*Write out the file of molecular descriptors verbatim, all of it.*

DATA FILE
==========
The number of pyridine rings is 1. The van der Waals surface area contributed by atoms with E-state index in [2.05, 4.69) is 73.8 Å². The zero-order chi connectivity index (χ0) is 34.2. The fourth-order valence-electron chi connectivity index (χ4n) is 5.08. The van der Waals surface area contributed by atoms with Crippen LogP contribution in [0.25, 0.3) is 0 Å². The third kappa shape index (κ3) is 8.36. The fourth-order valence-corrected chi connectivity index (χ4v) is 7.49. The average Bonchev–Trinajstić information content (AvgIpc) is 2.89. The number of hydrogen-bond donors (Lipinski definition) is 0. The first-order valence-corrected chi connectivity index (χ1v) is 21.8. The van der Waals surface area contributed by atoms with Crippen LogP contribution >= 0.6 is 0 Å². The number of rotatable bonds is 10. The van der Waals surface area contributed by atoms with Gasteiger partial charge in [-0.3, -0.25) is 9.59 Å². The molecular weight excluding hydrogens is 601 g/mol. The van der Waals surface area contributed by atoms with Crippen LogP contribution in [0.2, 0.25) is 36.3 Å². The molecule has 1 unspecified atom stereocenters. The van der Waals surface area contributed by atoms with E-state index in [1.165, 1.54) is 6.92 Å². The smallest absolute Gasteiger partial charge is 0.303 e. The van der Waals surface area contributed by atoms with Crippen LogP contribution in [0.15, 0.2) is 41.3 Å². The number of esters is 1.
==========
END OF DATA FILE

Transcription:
The number of pyridine rings is 1. The van der Waals surface area contributed by atoms with E-state index in [2.05, 4.69) is 73.8 Å². The zero-order chi connectivity index (χ0) is 34.2. The fourth-order valence-electron chi connectivity index (χ4n) is 5.08. The van der Waals surface area contributed by atoms with Crippen LogP contribution in [0.25, 0.3) is 0 Å². The third kappa shape index (κ3) is 8.36. The fourth-order valence-corrected chi connectivity index (χ4v) is 7.49. The average Bonchev–Trinajstić information content (AvgIpc) is 2.89. The number of hydrogen-bond donors (Lipinski definition) is 0. The first-order valence-corrected chi connectivity index (χ1v) is 21.8. The van der Waals surface area contributed by atoms with Crippen LogP contribution >= 0.6 is 0 Å². The number of rotatable bonds is 10. The van der Waals surface area contributed by atoms with Gasteiger partial charge in [-0.3, -0.25) is 9.59 Å². The molecular weight excluding hydrogens is 601 g/mol. The van der Waals surface area contributed by atoms with Crippen LogP contribution in [0.2, 0.25) is 36.3 Å². The molecule has 1 unspecified atom stereocenters. The van der Waals surface area contributed by atoms with E-state index in [1.165, 1.54) is 6.92 Å². The smallest absolute Gasteiger partial charge is 0.303 e. The van der Waals surface area contributed by atoms with Crippen LogP contribution in [0.15, 0.2) is 41.3 Å². The number of esters is 1.